Meet New Assistant Professor Ashley Beardsley

Dr. Ashley Beardsley will be joining the English department faculty this fall. Dr. Beardsley specializes in social media and participatory culture, digital literacy, digital writing research, community literacy, rhetorical criticism, craft rhetoric, feminist rhetoric, feminist research methods, publishing, and editing. 

M&L: How did you get interested in English studies, and what motivated you to earn a Ph.D. and make a career of it? 

AB: I gravitated toward English, in general, because I loved reading. I was that kid who stayed up late to finish a chapter (or a whole book). So when it came time to apply for college, I knew I wanted to be an English major and continue on to become a professor. Initially, I wanted to study, write, and teach poetry, so I pursued an MFA in Writing and Poetics. Still, I began teaching composition classes during my MFA and realized I wanted to know more about rhetoric and writing studies.

M&L: As a scholar, teacher, and administrator, you’ve devoted yourself to writing studies. What do you love about writing studies as a teacher and an administrator? 

AB: What I love is that writing studies can focus on a variety of writing across genres and mediums. Writing doesn’t have to mean a research article, though it can. Writing studies encompasses creative writing, social media, and so much more, which is why I was drawn to it. So what excites me about teaching and administrative work is seeing how a course/curriculum/writing center/etc. Extends beyond the classroom and university setting into students’ lives.

M&L: What are you writing yourself these days? Are you working on a scholarly article, a book, or a creative? 

AB: I like to have short and long-term projects going simultaneously. Currently, I’m working on a book review of Leigh Gruwell’s (2022) Making Matters: Craft, Ethics, and New Materialist Rhetorics. I plan to send the first draft to editors during the fall semester and hope to have it published in 2023.

My big project is my book. I’m revising my dissertation, Feminist Food Rhetoric: Women’s Rhetorical Strategies Across Instagram, Food Podcasts, and Community Cookbooks, and adding two new chapters. In addition, I’m currently working on a new chapter about #BakersAgainstRacism—a worldwide bake sale that began as a way to support the Black Lives Matter movement after George Floyd’s murder—to explore how social activities use digital tools in addition to in-person activism, how hashtags contribute to digital food activism, and the way bake sale participants use Instagram’s platform for social activism.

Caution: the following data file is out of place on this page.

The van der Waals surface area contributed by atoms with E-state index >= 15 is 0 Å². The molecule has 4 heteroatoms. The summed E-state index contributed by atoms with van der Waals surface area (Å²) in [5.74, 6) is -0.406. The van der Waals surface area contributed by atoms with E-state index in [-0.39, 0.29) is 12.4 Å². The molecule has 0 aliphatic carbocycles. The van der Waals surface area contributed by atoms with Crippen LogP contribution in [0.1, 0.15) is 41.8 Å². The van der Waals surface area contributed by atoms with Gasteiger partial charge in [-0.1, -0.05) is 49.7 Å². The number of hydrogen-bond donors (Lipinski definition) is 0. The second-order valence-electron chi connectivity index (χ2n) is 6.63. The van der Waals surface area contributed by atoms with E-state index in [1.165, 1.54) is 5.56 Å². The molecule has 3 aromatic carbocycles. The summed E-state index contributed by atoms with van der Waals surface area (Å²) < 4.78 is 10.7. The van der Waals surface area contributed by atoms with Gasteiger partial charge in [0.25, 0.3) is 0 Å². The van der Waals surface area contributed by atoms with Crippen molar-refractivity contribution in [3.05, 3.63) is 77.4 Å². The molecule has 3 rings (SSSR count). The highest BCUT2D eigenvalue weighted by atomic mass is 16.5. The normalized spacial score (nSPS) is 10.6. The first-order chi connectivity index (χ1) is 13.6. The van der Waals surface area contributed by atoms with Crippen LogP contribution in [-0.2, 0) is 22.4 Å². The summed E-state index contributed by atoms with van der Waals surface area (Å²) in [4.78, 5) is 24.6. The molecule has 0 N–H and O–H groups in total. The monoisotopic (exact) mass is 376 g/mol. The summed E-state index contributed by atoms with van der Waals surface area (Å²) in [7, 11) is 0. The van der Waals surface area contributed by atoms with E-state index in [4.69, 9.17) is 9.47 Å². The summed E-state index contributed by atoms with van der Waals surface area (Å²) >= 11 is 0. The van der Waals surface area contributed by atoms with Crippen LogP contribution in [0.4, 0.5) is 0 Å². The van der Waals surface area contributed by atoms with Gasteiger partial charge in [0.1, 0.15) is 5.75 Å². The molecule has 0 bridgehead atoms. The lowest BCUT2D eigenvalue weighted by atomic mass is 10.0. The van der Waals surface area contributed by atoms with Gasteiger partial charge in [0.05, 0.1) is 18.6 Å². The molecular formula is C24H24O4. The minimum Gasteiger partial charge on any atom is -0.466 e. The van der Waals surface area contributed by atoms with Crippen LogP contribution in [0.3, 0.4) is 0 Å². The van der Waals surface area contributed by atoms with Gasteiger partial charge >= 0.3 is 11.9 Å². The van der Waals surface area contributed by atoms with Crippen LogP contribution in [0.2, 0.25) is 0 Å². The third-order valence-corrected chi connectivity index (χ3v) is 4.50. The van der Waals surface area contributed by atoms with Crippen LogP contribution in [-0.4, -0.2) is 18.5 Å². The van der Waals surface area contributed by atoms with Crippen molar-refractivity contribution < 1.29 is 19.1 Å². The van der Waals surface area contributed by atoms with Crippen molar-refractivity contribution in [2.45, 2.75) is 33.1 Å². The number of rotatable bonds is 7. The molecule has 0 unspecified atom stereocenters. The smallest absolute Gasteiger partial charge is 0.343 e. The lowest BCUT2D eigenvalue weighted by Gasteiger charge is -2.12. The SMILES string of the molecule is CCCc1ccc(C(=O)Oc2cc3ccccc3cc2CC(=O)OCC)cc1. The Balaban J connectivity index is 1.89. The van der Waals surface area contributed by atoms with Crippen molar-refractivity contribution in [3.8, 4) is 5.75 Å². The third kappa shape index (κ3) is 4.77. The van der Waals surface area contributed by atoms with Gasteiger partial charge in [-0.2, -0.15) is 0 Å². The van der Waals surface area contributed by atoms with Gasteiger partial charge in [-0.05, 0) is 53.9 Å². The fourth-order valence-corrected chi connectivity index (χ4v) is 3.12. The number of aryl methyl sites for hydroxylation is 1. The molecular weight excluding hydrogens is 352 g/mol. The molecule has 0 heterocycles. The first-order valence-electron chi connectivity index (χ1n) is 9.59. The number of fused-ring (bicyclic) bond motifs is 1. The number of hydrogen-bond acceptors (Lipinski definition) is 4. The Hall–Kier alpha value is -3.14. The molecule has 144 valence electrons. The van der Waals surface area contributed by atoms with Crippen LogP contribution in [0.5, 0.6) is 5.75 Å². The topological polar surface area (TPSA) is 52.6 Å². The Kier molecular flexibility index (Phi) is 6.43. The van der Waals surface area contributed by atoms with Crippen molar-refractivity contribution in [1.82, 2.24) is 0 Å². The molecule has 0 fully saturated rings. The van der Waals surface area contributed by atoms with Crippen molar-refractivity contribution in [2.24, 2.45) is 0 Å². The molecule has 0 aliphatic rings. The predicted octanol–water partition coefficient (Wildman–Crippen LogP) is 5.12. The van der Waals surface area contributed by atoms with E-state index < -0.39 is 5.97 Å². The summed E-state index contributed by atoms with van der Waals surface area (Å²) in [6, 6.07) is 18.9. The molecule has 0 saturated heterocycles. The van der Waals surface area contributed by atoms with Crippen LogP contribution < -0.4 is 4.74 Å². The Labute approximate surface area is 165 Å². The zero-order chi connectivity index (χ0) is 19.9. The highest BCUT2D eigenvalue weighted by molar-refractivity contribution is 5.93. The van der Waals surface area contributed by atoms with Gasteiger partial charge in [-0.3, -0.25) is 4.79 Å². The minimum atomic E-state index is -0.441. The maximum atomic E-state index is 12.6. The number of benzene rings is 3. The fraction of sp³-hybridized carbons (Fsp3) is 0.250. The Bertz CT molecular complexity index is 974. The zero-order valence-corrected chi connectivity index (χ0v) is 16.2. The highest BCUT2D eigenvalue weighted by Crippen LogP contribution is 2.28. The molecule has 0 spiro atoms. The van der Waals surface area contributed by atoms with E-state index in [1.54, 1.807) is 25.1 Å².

I have a few other projects simmering, too. So stop by my office and ask me about #SourdoughRhetoric!

M&L: What have you been reading lately? 

AB: Almost whenever someone asks what I’m reading, I can answer with Stephen King. I recently read the Institute (2019) and am working through Dreamcatcher (2001). When not reading horror, I try to read a new release or a book by an author I’ve never read before. Most recently, I read Brit Bennett for the first time. After that, I chose The Vanishing Half (2020) and couldn’t put it down.

M&L: What might students be surprised to learn about you? 

AB: I’m a self-taught baker and have baked cupcakes and cakes for three weddings. I specialize in making allergy-aware baked goods, which stems from my dairy allergy.   

M&L: What has been the best part of your experience at Western so far? 

AB: The ENG 280 class I taught during my campus visit stands out. I came in jazzed to talk about using infographics to visualize genre systems, and the students matched my energy. Even though it was a single class session, I saw students’ dedication.